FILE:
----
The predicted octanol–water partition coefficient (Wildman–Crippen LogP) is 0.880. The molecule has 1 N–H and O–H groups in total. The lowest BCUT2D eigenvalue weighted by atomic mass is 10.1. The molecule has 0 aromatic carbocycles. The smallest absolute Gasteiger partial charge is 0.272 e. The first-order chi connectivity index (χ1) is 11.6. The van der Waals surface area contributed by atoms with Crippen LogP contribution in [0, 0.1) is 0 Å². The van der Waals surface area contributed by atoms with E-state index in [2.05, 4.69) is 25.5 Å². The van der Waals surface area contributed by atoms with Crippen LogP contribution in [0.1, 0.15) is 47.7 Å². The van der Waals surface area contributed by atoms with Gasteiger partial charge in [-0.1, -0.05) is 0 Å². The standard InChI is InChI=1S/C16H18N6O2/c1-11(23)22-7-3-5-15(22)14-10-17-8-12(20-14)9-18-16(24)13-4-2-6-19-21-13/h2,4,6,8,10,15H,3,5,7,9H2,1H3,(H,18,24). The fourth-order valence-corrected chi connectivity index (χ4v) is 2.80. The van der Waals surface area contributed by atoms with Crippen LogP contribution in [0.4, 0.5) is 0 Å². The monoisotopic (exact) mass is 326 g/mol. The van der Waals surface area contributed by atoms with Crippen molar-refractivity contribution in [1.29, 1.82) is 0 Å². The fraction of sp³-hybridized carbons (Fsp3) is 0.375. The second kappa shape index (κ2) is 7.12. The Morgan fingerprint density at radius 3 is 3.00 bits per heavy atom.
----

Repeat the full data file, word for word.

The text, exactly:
The predicted octanol–water partition coefficient (Wildman–Crippen LogP) is 0.880. The molecule has 1 N–H and O–H groups in total. The lowest BCUT2D eigenvalue weighted by atomic mass is 10.1. The molecule has 0 aromatic carbocycles. The smallest absolute Gasteiger partial charge is 0.272 e. The first-order chi connectivity index (χ1) is 11.6. The van der Waals surface area contributed by atoms with Crippen LogP contribution in [0, 0.1) is 0 Å². The van der Waals surface area contributed by atoms with E-state index in [2.05, 4.69) is 25.5 Å². The van der Waals surface area contributed by atoms with Crippen LogP contribution in [0.1, 0.15) is 47.7 Å². The van der Waals surface area contributed by atoms with Gasteiger partial charge in [-0.1, -0.05) is 0 Å². The standard InChI is InChI=1S/C16H18N6O2/c1-11(23)22-7-3-5-15(22)14-10-17-8-12(20-14)9-18-16(24)13-4-2-6-19-21-13/h2,4,6,8,10,15H,3,5,7,9H2,1H3,(H,18,24). The fourth-order valence-corrected chi connectivity index (χ4v) is 2.80. The van der Waals surface area contributed by atoms with Crippen LogP contribution in [0.4, 0.5) is 0 Å². The monoisotopic (exact) mass is 326 g/mol. The van der Waals surface area contributed by atoms with Crippen molar-refractivity contribution in [1.29, 1.82) is 0 Å². The fraction of sp³-hybridized carbons (Fsp3) is 0.375. The second kappa shape index (κ2) is 7.12. The Morgan fingerprint density at radius 3 is 3.00 bits per heavy atom.